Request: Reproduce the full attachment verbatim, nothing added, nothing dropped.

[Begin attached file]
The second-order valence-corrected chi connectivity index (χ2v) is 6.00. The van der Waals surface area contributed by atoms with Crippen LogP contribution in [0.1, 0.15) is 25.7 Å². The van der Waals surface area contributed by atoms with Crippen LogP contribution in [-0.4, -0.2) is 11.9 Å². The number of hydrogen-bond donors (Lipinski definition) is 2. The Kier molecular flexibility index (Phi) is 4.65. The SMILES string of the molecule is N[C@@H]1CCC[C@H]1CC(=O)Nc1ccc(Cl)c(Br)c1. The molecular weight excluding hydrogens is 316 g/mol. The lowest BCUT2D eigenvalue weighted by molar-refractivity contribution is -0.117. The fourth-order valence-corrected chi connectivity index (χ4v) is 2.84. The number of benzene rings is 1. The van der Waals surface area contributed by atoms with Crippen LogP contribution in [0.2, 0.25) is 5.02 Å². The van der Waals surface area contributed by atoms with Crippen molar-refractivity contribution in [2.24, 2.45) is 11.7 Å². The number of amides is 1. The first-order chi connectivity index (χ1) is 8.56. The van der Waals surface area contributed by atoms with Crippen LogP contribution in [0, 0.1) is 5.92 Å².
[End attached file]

The second-order valence-corrected chi connectivity index (χ2v) is 6.00. The van der Waals surface area contributed by atoms with Crippen LogP contribution in [0.1, 0.15) is 25.7 Å². The van der Waals surface area contributed by atoms with Crippen LogP contribution in [-0.4, -0.2) is 11.9 Å². The number of hydrogen-bond donors (Lipinski definition) is 2. The Kier molecular flexibility index (Phi) is 4.65. The SMILES string of the molecule is N[C@@H]1CCC[C@H]1CC(=O)Nc1ccc(Cl)c(Br)c1. The molecular weight excluding hydrogens is 316 g/mol. The lowest BCUT2D eigenvalue weighted by molar-refractivity contribution is -0.117. The fourth-order valence-corrected chi connectivity index (χ4v) is 2.84. The number of benzene rings is 1. The van der Waals surface area contributed by atoms with Crippen LogP contribution in [0.2, 0.25) is 5.02 Å². The van der Waals surface area contributed by atoms with Crippen molar-refractivity contribution in [2.24, 2.45) is 11.7 Å². The number of amides is 1. The first-order chi connectivity index (χ1) is 8.56. The van der Waals surface area contributed by atoms with Crippen LogP contribution in [0, 0.1) is 5.92 Å².